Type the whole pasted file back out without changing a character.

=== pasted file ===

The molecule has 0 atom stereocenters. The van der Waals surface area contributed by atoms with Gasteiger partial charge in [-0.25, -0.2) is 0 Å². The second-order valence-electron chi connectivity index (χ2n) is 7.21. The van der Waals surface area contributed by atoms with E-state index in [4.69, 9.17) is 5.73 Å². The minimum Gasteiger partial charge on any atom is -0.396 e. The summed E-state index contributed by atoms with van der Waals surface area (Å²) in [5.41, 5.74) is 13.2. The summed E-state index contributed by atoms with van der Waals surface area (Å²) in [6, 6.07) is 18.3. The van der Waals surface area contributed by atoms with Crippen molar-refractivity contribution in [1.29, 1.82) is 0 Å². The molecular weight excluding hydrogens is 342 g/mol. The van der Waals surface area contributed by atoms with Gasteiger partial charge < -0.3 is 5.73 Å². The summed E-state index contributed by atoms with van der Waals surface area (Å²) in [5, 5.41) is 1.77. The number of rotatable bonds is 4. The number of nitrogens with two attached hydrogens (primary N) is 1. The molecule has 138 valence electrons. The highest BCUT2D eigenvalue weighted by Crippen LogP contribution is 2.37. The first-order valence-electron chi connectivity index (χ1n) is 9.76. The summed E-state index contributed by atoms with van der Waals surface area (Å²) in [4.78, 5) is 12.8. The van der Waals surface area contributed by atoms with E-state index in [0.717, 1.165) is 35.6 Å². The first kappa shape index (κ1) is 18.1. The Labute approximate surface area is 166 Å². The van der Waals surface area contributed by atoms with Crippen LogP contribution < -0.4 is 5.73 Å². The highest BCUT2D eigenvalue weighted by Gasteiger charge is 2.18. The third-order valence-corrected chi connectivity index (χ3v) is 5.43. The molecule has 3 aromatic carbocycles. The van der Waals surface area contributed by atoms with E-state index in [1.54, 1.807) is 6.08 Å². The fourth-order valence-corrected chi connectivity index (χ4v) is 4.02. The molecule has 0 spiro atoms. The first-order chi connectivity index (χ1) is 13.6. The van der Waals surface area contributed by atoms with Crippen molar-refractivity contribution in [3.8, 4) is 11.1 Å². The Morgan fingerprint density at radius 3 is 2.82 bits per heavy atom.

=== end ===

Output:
The molecule has 0 atom stereocenters. The van der Waals surface area contributed by atoms with Gasteiger partial charge in [-0.25, -0.2) is 0 Å². The second-order valence-electron chi connectivity index (χ2n) is 7.21. The van der Waals surface area contributed by atoms with E-state index in [4.69, 9.17) is 5.73 Å². The minimum Gasteiger partial charge on any atom is -0.396 e. The summed E-state index contributed by atoms with van der Waals surface area (Å²) in [5.41, 5.74) is 13.2. The summed E-state index contributed by atoms with van der Waals surface area (Å²) in [6, 6.07) is 18.3. The van der Waals surface area contributed by atoms with Crippen molar-refractivity contribution in [1.29, 1.82) is 0 Å². The molecular weight excluding hydrogens is 342 g/mol. The van der Waals surface area contributed by atoms with Gasteiger partial charge < -0.3 is 5.73 Å². The summed E-state index contributed by atoms with van der Waals surface area (Å²) in [5, 5.41) is 1.77. The number of rotatable bonds is 4. The number of nitrogens with two attached hydrogens (primary N) is 1. The molecule has 138 valence electrons. The highest BCUT2D eigenvalue weighted by Crippen LogP contribution is 2.37. The first-order valence-electron chi connectivity index (χ1n) is 9.76. The summed E-state index contributed by atoms with van der Waals surface area (Å²) in [4.78, 5) is 12.8. The van der Waals surface area contributed by atoms with E-state index in [0.717, 1.165) is 35.6 Å². The first kappa shape index (κ1) is 18.1. The Labute approximate surface area is 166 Å². The van der Waals surface area contributed by atoms with Crippen LogP contribution < -0.4 is 5.73 Å². The highest BCUT2D eigenvalue weighted by Gasteiger charge is 2.18. The third-order valence-corrected chi connectivity index (χ3v) is 5.43. The molecule has 3 aromatic carbocycles. The van der Waals surface area contributed by atoms with E-state index in [1.54, 1.807) is 6.08 Å². The fourth-order valence-corrected chi connectivity index (χ4v) is 4.02. The molecule has 0 spiro atoms. The first-order chi connectivity index (χ1) is 13.6. The van der Waals surface area contributed by atoms with Crippen molar-refractivity contribution in [3.8, 4) is 11.1 Å². The Morgan fingerprint density at radius 3 is 2.82 bits per heavy atom.